To Seminar—an exhibition evolving over time through a series of performative and discursive public meetings—inquires into the practices of learning about, with, and through art today. It asks how we can move beyond the present-day ramifications of the so-called educational turn in contemporary art and toward a collective pursuit of learning with a real relation to social praxis.

The project unfolds as a contemporary reading of philosopher Roland Barthes’ essay “To the Seminar” (1974). Engaging with the notion of the seminar—as a concept and as an intimate and complex practice—as something pivotal for learning today, To Seminar transforms the noun into a verb in an attempt to activate its “unpredictable rhythm,” proposing it as a tool for intervention into the settled practices of education today; in art and beyond. For what was once celebrated as the “educational turn” today turns far too often into either routine initiation into a knowledge economy or cognitive capitalism, or into the placatory emptying of the meanings of “knowledge production,” “community,” and “method.” If, like Barthes’ time of writing, ours is a present immersed in “a certain apocalypse in culture,” the true task of learning is not to normalize this present’s morbid symptoms as has become customary, but rather to collectively think through and act out alternative imaginaries. With artists, theorists, and other cultural practitioners, To Seminar reengages the three conceptual spaces that intersect when a seminaring takes place—institution/ transference/text—and seeks to recompose them into a balanced comradeship for renegotiating the conditions of the contemporary.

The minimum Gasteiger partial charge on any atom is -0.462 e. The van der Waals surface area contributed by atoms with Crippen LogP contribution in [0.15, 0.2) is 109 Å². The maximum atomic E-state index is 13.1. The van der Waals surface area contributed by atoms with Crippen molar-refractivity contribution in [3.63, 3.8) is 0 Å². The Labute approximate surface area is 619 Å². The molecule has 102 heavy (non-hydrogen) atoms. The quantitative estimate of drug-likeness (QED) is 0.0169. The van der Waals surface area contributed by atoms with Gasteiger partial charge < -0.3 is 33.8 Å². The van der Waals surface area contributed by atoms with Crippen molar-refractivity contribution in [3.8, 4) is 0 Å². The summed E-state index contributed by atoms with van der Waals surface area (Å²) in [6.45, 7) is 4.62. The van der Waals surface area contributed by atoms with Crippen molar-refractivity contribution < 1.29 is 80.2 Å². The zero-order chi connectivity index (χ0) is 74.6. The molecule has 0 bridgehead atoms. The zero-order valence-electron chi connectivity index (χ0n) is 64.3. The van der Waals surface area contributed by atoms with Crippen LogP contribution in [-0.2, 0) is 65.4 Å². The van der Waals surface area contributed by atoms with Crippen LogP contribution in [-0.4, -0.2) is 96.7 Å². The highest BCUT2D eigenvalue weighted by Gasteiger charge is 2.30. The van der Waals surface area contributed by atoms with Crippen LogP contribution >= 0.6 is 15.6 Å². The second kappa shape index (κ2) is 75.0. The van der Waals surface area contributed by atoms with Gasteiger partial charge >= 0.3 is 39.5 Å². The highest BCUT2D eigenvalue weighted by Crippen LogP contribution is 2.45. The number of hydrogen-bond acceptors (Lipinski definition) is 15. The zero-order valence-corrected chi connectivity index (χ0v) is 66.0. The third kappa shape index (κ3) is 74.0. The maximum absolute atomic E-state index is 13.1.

A series of public gatherings—performances, talks, screenings, etc.—takes place in the course of this exhibition-as-seminar. The full program can be found here.

To Seminar has been conceptualized by Henk Slager. Seminars are realized with contributions by numerous graduate art programs in the Netherlands and beyond. A publication will be published by Metropolis M Books in summer 2017. To Seminar has been made possible through the collaboration between BAK and MaHKU (HKU University of the Arts, Utrecht).